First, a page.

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You’d think rugby would be more popular in the U.S.
“It’s almost a cross between American football and basketball,” said Ross Young, CEO of USA Rugby, the governing body for the sport in the U.S.
Being in the Olympics, though, did provide a boost. A decade ago, USA Rugby only had 80,000 members. Then, rugby was re-introduced at the Rio Olympics, and that number nearly doubled. That visibility is good for rugby players like Carlin Isles. He has more than 200,000 followers between Tik Tok and Instagram. Viewers can see him sprint, sing, and endorse non-alcoholic beer.
As the games in Tokyo get underway, it’s possible we’ll see the same sort of boost going to four sports making their Olympic debut: karate, skateboarding, sports climbing, and surfing.
“Becoming an Olympic sport gets you an exposure in every country in the world, potentially,” said Stefan Szymanski, a professor of sports management at the University of Michigan.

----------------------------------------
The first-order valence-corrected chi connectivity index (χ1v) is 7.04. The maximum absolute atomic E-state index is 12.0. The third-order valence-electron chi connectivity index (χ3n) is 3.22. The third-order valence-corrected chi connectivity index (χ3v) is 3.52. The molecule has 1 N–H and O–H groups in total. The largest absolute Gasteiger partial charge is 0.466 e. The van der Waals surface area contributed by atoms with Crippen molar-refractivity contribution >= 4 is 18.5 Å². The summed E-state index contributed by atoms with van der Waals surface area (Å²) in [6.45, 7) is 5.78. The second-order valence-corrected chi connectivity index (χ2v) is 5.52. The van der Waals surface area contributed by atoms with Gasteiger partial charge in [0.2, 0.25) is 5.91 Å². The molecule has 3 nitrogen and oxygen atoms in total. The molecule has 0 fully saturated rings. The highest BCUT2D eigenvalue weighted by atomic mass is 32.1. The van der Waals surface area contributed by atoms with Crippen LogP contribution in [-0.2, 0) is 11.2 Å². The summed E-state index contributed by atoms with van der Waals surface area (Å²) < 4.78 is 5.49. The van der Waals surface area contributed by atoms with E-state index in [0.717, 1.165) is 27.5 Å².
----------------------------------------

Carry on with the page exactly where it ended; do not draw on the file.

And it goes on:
In 2020, there were 2.36 million surfers in the US, according to a survey by the National Sporting Goods Association. Participation is limited because not everyone lives near an ocean and it’s also not cheap.
“With skateboarding, you only need $100 to start,” said Alex Seel, a surfer and skateboarder who lives in Far Rockaway, in New York. “With surfing, you have to have a thousand dollars just to start.”
Sometimes, instead of the Olympics helping a sport take off, a sport helps the Olympics look good.
“The planet is not going to take up surfing,” said Szymanski. “But what you are going to be a superb piece of television, which will help sell the Olympics as an institution.”
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